1. Get to know the moms and dads of your youngster's peers. You don't have to be best buddies, but it helps to know if other parents’ attitudes and approaches to parenting are similar to yours. You need to know if someone is around at the other house to supervise. Knowing the other mother or father makes it easier to learn what you need to know (e.g., where your youngster is going, who he's going with, what time the activity starts and ends, whether a parent will be present, how your youngster will get to and from the activity, etc.).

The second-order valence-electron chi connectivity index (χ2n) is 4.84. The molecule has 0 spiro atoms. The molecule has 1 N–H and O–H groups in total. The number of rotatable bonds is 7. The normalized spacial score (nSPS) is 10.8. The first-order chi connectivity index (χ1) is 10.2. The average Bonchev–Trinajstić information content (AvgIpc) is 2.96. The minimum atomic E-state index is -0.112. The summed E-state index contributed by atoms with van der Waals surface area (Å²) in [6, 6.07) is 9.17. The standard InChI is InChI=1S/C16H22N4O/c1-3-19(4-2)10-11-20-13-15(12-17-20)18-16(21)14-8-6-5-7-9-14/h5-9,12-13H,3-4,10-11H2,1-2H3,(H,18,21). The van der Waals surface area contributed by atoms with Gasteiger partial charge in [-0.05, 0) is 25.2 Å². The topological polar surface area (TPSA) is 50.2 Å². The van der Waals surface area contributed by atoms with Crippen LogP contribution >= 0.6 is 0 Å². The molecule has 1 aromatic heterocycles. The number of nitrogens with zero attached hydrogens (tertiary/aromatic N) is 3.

2. Get to know your youngster's peers. A good way to learn about your youngster's peers is to drive them to events (talking with them in the car can reveal a lot). You can also welcome your youngster's peers into your home. Make it a place with food and a comfortable atmosphere. Having your youngster's peers at your home can provide you with peace of mind and allow you to set the rules of conduct, as well as help you to gain a better understanding of what they talk about and what their concerns are.

3. Model good friendships. The example of friendship you provide has a bigger impact on your youngster's friendships than any lecture. Kids who see their moms and dads treat each other and their peers with kindness and respect have an advantage. Baking cookies for the new neighbor or offering a listening ear for an unhappy buddy sends your youngster a powerful message.